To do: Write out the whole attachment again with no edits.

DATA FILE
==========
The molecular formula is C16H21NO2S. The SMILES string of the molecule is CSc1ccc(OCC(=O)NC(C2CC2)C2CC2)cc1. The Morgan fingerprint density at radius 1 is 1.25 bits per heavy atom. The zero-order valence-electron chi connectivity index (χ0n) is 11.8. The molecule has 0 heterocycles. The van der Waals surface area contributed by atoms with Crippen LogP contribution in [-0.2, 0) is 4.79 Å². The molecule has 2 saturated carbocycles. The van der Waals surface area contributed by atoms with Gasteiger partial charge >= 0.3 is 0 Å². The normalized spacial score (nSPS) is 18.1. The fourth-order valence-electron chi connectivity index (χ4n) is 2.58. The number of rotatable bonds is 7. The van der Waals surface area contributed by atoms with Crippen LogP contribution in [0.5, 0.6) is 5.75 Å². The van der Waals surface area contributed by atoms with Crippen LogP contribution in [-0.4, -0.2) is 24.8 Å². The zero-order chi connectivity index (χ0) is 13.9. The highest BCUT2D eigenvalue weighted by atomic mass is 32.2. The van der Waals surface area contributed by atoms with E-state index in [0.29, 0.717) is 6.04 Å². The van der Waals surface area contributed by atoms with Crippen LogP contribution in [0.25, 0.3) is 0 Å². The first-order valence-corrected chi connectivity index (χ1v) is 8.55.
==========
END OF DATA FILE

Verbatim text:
The molecular formula is C16H21NO2S. The SMILES string of the molecule is CSc1ccc(OCC(=O)NC(C2CC2)C2CC2)cc1. The Morgan fingerprint density at radius 1 is 1.25 bits per heavy atom. The zero-order valence-electron chi connectivity index (χ0n) is 11.8. The molecule has 0 heterocycles. The van der Waals surface area contributed by atoms with Crippen LogP contribution in [-0.2, 0) is 4.79 Å². The molecule has 2 saturated carbocycles. The van der Waals surface area contributed by atoms with Gasteiger partial charge >= 0.3 is 0 Å². The normalized spacial score (nSPS) is 18.1. The fourth-order valence-electron chi connectivity index (χ4n) is 2.58. The number of rotatable bonds is 7. The van der Waals surface area contributed by atoms with Crippen LogP contribution in [0.5, 0.6) is 5.75 Å². The van der Waals surface area contributed by atoms with Crippen LogP contribution in [-0.4, -0.2) is 24.8 Å². The zero-order chi connectivity index (χ0) is 13.9. The highest BCUT2D eigenvalue weighted by atomic mass is 32.2. The van der Waals surface area contributed by atoms with E-state index in [0.29, 0.717) is 6.04 Å². The van der Waals surface area contributed by atoms with Crippen LogP contribution in [0.25, 0.3) is 0 Å². The first-order valence-corrected chi connectivity index (χ1v) is 8.55.